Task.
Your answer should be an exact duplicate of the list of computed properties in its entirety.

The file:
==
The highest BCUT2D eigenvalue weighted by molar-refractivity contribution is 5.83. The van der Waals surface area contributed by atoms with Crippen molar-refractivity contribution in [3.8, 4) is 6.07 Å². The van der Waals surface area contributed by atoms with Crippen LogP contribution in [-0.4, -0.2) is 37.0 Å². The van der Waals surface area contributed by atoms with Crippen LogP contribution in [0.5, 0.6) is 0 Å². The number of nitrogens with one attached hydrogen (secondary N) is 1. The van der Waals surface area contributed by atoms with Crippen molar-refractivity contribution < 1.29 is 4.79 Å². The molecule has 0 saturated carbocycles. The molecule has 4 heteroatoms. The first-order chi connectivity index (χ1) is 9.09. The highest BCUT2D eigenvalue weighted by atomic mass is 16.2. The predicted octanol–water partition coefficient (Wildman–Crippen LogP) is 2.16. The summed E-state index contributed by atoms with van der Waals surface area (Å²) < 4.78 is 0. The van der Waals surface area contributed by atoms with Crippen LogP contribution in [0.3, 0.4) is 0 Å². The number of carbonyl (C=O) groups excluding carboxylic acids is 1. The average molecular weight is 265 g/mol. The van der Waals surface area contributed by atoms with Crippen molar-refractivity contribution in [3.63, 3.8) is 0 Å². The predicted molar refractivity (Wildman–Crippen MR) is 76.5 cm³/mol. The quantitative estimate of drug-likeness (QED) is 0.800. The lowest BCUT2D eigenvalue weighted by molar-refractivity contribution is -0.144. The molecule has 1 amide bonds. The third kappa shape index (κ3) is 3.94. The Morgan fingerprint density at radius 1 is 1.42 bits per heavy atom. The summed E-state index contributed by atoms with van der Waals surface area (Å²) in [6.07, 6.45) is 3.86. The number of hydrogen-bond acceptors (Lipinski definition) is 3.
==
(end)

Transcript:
The highest BCUT2D eigenvalue weighted by molar-refractivity contribution is 5.83. The van der Waals surface area contributed by atoms with Crippen molar-refractivity contribution in [3.8, 4) is 6.07 Å². The van der Waals surface area contributed by atoms with Crippen LogP contribution in [-0.4, -0.2) is 37.0 Å². The van der Waals surface area contributed by atoms with Crippen LogP contribution in [0.5, 0.6) is 0 Å². The number of nitrogens with one attached hydrogen (secondary N) is 1. The van der Waals surface area contributed by atoms with Crippen molar-refractivity contribution < 1.29 is 4.79 Å². The molecule has 0 saturated carbocycles. The molecule has 4 heteroatoms. The first-order chi connectivity index (χ1) is 9.09. The highest BCUT2D eigenvalue weighted by atomic mass is 16.2. The predicted octanol–water partition coefficient (Wildman–Crippen LogP) is 2.16. The summed E-state index contributed by atoms with van der Waals surface area (Å²) < 4.78 is 0. The van der Waals surface area contributed by atoms with Crippen LogP contribution in [0.3, 0.4) is 0 Å². The number of carbonyl (C=O) groups excluding carboxylic acids is 1. The average molecular weight is 265 g/mol. The van der Waals surface area contributed by atoms with Crippen molar-refractivity contribution in [3.63, 3.8) is 0 Å². The predicted molar refractivity (Wildman–Crippen MR) is 76.5 cm³/mol. The quantitative estimate of drug-likeness (QED) is 0.800. The lowest BCUT2D eigenvalue weighted by molar-refractivity contribution is -0.144. The molecule has 1 amide bonds. The third kappa shape index (κ3) is 3.94. The Morgan fingerprint density at radius 1 is 1.42 bits per heavy atom. The summed E-state index contributed by atoms with van der Waals surface area (Å²) in [6.07, 6.45) is 3.86. The number of hydrogen-bond acceptors (Lipinski definition) is 3.